“Red Sparrow”: Jennifer Lawrence Leads Ideologically Putrid Spy Movie

One has to wonder what audience this film is intended for.

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Jennifer Lawrence in "Red Sparrow."

Following her wall-rattling performance in Darren Aronofsky’s putrid biblical allegory mother!, Jennifer Lawrence again summons a seismic, screen-buckling presence in the espionage thriller Red Sparrow. And again the might of her acting — which has an almost otherworldly oomph to it, like a fallen angel or a demigoddess — is smothered by a directorial vision obsessed with nasty embellishments and misanthropic storytelling.

No lives matter in this film.

Filmmaker Francis Lawrence, who directed the actor in three out of four of the Hunger Games movies, sets out to both exonerate and embellish a Russian stereotype: the ice-cold villainess who eats men for breakfast. At least until this intensely unlikeable and over-long film in which a handsome American arrives to shine a light on the dark parts of the protagonist’s soul, and to suggest a better life — which naturally involves waking up next to him.

Writer Justin Haythe (adapting a novel by Jason Matthews) can’t decide whether to give his protagonist agency or to take it away. Dominika Egorova (Lawrence) is a ruthless killer, bashing and clubbing and killing. She is also a victim of the system, forced into a secret Russian “Sparrow School” after her career as a ballerina ended and a one-time assignment went terribly awry. Her mother, in need of medical care, is occasionally wheeled out to halfheartedly imply the protagonist is more than a cold-hearted operative.

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An incestuous uncle (Matthias Schoenaerts) puts Dominika inside a government-run institution devoted to creating a new generation of super-sexy killer spies and applying the proverbial defibrillator to Cold War clichés. The despicable woman in charge (Charlotte Rampling) implores her students to “forget the sentimental morality on which you were raised,” which could also be interpreted as a mission statement from the director.

There is no montage in these training sequences; no speed or economy. Early in the piece, a meaningless exercise in parallel cutting alternates between Dominika performing in a lush red tutu on stage, and beanie-clad, shady looking CIA agent — that handsome American, Nate Nash (Joel Edgerton) — doing cloak and dagger stuff in a park. Both moments rely on the other for impact.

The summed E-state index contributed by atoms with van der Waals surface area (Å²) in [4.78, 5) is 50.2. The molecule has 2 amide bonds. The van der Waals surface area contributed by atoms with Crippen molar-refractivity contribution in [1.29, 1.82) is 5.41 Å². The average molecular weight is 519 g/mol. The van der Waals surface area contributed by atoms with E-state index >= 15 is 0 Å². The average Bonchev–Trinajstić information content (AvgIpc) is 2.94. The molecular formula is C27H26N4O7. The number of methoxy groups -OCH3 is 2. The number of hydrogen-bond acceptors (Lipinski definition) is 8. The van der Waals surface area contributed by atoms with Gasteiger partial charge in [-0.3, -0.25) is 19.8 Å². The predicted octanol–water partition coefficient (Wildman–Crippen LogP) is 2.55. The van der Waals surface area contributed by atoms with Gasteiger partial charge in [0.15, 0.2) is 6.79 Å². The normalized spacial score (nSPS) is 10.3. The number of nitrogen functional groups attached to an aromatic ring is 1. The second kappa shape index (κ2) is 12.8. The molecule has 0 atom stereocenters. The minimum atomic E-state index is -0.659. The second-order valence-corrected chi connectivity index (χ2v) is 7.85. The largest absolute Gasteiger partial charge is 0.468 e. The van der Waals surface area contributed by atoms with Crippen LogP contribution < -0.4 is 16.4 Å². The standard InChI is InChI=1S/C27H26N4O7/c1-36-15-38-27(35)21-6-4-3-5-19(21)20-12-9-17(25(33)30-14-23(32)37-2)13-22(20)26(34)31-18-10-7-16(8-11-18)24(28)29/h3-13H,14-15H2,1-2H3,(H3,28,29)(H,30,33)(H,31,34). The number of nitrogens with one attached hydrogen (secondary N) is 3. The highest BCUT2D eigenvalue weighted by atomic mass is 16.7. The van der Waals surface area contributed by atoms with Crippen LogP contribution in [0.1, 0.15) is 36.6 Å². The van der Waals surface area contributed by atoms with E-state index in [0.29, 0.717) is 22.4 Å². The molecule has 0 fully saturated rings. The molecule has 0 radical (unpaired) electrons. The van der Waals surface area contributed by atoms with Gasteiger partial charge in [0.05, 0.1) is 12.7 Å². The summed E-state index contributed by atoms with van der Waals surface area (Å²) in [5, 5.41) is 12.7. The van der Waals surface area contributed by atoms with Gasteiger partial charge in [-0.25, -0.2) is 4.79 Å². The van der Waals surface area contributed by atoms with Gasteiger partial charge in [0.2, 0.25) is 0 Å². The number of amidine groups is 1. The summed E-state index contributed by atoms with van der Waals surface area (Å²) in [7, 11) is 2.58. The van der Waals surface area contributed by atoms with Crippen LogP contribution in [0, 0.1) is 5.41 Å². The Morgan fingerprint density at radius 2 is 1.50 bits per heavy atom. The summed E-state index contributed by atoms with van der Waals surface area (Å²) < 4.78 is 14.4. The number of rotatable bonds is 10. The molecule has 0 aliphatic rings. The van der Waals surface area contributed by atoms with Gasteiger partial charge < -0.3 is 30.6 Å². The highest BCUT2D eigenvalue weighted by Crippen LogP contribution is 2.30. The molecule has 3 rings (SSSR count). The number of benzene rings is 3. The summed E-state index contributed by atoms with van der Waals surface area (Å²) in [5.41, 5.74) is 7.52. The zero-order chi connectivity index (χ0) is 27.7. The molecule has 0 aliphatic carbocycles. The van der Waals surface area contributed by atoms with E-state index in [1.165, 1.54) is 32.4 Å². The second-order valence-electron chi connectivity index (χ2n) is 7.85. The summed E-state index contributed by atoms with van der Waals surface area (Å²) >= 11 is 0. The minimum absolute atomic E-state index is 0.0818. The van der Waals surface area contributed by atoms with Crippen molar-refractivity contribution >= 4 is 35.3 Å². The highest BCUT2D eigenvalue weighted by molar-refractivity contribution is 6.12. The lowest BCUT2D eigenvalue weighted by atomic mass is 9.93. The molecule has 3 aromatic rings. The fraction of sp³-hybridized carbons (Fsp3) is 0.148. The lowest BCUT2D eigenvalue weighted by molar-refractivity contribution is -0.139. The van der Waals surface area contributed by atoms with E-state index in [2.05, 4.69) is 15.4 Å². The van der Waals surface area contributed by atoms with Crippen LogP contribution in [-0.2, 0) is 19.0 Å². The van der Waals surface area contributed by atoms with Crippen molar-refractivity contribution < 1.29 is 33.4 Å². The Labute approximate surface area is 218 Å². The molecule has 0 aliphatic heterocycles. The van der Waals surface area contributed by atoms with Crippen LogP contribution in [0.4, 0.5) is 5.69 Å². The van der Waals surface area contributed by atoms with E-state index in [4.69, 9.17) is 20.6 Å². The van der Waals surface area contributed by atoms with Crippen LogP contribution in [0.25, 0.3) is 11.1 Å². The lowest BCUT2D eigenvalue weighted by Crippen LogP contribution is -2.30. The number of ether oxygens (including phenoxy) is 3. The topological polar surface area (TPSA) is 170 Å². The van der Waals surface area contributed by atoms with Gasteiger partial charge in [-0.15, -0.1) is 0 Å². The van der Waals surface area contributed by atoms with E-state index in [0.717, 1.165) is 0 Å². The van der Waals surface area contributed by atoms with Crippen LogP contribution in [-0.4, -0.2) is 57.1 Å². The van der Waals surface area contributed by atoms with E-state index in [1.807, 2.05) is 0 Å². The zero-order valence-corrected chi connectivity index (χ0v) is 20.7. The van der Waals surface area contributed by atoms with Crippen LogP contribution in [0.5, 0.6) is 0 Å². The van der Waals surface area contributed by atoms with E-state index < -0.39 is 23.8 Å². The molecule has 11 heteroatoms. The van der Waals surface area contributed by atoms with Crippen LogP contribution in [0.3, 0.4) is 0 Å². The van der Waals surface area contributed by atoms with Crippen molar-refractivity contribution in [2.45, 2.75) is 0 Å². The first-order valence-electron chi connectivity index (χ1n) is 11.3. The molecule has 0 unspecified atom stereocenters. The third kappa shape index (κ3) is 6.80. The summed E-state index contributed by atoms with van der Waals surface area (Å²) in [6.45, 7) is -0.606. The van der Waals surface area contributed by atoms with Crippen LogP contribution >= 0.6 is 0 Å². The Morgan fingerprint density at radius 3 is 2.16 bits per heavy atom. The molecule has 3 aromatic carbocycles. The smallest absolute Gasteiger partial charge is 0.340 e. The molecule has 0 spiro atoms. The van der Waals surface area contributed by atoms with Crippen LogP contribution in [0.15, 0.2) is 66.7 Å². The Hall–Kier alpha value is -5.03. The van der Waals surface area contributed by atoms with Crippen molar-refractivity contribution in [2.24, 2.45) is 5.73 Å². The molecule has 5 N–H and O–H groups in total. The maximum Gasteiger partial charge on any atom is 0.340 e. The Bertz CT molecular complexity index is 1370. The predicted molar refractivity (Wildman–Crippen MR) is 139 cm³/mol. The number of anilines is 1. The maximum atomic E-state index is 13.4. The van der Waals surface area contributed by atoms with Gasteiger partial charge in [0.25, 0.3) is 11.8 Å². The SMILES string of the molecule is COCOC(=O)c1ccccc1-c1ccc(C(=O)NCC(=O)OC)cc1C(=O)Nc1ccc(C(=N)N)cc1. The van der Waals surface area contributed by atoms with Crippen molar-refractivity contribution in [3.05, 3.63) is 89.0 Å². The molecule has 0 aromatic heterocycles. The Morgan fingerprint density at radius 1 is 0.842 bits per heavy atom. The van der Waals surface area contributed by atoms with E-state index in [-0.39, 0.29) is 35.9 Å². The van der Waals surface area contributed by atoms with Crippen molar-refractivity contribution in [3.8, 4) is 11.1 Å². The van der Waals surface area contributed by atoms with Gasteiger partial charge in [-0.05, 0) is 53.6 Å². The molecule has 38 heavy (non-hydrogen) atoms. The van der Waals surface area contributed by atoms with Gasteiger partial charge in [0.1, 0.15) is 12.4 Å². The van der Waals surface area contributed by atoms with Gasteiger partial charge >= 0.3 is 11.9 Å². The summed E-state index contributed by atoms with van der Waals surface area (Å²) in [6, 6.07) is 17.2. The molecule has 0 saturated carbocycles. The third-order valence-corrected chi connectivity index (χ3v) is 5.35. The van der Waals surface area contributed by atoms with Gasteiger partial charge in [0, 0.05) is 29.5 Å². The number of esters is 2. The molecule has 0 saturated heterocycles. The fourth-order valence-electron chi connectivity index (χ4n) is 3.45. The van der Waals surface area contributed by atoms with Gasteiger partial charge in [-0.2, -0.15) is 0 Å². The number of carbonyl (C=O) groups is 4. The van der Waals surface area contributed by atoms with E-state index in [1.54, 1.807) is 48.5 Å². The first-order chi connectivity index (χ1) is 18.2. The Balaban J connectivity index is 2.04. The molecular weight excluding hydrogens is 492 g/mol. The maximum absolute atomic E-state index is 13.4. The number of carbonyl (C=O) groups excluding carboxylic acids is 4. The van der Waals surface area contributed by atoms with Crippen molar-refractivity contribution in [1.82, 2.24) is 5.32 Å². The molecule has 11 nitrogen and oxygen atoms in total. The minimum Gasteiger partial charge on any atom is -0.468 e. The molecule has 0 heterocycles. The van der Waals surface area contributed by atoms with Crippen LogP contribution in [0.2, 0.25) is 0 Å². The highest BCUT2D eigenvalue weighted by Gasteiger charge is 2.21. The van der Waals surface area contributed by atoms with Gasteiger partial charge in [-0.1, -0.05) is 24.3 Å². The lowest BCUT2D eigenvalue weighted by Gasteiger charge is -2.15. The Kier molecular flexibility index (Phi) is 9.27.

The characters meet in person much later on, almost an hour into the running time. By this point we have no respect and little empathy for Dominika, such are her brutal murdering ways and eat-puppies-for-breakfast demeanour. Nor do we have an understanding of Nash, who disappears for lengthy intervals and returns for brief across-the-desk type scenes with colleagues that reveal little about his character.

Guess which Russian spy is assigned the task of seducing the CIA agent? Luring Nash is as simple as putting Dominika in a revealing swimsuit and sending her to his local pool.

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When the two begin to discuss their predicaments, maybe there is a bluff going on, or a double bluff, or a bluff of a double-bluff. Boy, have we seen this movie before — usually with a modicum of chemistry between the two leads. The recent, frothy World War II spy pic Allied at least contained saucy to-and-fro between Brad Pitt and Marion Cotillard, playing spies who get it on during a sandstorm in the Sahara.

It would be outrageous to interpret this as a female empowerment film.

A thick fog of misery and misanthropy pervades everything in Red Sparrow. The director lurches from titillation to grotesquery, dangling Lawrence’s beauty as a carrot and moments of ice pick discomfort as the stick. It would be outrageous to interpret this as a female empowerment film. The protagonist is forced into various sex acts, tortured in scenes that wouldn’t look out of place in an Eli Roth movie, and brutally assaulted many times. On one occasion her face is pushed into the corpse of a murdered woman in a bathtub, lying in a pool of her own blood.

When it looks like a semi-interesting character might eventually be emerging from the peripheries of Haythe’s derivative screenplay, she is quickly run over by a truck. No lives matter in this film. Nor does its cruelty connect to meaningful or even quasi-meaningful stylistic ambition, as it did in the disgusting and feverish Only God Forgives (2013) — which at least countered a hatred of people with a love of visual storytelling. Jo Willems’ antiseptic cinematography in Red Sparrow feels like it originated in a laboratory.

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One has to wonder what audience this film is intended for, and who might appreciate its clinical atmosphere and pointless provocations. Red Sparrow doesn’t have the angry energy of a revenge movie (like Kill Bill) or the appeal of a fight-the-patriarchy feminist picture (like Mad Max: Fury Road). It tells us the world is a terrible, terrible place, and the only way to navigate it is to also act terribly. What a defeatist message, captured with a fetishistic lens that ogles at Lawrence in her underwear, then stops to flagellate her.

This article was first published on Daily Review, the CFR’s Australian partner.